So I recently read a comment written by one of our readers, Jason, he made an interesting point when he said (paraphrasing) at what point can we take a house and stop it from consuming, to producing. This is a very interest notion, traditionally houses and their systems require resources to operate, to maintain, to use etc. Now being a producer could mean the house itself produces, a system within the house, the person who lives in the house; how can we turn this negative into a positive?
So it left me wondering how could I have a house that doesn’t consume, but produces; while this might actually be impossible if you start looking at the laws of physics it might be a more accurate statement that a house that can offset the inputs with it’s outputs. But is this even possible?
The average American home creates 4 tons of waste in just its construction, the average house produces almost 90,000 pounds of carbon emissions. Now a Tiny House will drastically reduces the amount you have to offset, but it will still be a good bit. Here are some ideas that could help us get closer to making our house a producer, not a consumer.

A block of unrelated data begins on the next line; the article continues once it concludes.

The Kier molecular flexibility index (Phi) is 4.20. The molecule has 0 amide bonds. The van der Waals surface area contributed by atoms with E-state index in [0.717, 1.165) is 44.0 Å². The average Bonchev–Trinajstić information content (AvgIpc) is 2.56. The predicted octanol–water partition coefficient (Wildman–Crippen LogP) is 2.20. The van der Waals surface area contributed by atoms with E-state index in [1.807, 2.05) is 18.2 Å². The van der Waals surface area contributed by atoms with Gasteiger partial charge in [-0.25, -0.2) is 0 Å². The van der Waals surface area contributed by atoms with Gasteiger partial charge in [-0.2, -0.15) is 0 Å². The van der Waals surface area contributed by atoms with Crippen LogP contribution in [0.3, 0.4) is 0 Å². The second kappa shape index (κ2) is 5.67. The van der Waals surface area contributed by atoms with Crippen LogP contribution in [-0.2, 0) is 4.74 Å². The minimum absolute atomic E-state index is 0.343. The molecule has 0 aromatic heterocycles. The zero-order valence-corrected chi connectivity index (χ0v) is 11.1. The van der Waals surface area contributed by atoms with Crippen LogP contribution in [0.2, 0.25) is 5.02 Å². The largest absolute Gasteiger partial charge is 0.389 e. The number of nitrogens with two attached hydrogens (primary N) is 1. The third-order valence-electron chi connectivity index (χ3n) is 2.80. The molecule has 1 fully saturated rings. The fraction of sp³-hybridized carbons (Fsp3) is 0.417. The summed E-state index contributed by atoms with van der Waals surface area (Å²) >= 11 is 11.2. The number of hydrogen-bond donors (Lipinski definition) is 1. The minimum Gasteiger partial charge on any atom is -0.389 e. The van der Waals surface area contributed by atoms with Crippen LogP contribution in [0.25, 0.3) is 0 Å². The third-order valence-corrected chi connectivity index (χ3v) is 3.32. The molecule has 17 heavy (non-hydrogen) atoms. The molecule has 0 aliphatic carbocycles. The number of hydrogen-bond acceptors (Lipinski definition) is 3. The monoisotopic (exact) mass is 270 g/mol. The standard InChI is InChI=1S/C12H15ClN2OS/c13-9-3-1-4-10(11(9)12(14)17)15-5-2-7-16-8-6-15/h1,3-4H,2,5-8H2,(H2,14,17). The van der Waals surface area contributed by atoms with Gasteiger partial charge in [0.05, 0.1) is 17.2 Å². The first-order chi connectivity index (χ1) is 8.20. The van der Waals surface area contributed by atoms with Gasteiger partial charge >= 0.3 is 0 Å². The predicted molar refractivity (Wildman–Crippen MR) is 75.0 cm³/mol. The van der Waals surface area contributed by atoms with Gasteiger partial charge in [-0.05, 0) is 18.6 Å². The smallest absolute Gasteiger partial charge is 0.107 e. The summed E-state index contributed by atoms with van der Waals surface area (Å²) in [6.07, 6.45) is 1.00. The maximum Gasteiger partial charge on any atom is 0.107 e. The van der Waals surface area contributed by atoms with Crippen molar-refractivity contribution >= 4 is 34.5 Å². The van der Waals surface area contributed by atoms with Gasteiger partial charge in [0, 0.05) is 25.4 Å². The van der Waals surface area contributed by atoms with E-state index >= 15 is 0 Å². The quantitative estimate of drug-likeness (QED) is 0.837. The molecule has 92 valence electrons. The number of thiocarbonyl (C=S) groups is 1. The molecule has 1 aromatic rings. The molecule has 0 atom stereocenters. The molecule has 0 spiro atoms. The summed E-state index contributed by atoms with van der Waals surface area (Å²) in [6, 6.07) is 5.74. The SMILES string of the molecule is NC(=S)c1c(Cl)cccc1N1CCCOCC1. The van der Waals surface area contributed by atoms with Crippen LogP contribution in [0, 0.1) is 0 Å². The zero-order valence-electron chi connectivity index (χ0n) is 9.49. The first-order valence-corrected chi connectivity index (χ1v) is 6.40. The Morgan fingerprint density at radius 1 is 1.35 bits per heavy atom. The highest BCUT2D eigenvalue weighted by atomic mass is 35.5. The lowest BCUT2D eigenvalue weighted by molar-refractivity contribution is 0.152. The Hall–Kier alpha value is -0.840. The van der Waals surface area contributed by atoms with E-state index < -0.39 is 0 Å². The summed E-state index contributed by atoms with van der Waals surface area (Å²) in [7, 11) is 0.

First and foremost I would urge you to first reduce what you consume, being conscious of what you consume, if you have to purchase something, think about how you can extend the life of it or if you can use something that you have to preform the function. Finally if you have to use something, recycle or up-cycle it.
Grow your home
How about instead of building a home, you grow one! Here are two idea, the first is a real example that is being used already, the other is a concept that is grown from protein structures.
Not only does the roof process CO2, but it can grow food and drastically reduce cooling and heating costs. This isn’t a new concept but still an attractive concept.
Now obviously it take energy and resources to produce solar panels, geo-thermal taps, and wind turbines, so you have to take into account how much you have to produce to just offset the production, but I would suspect you could make up the difference and then some over the lifetime of the products.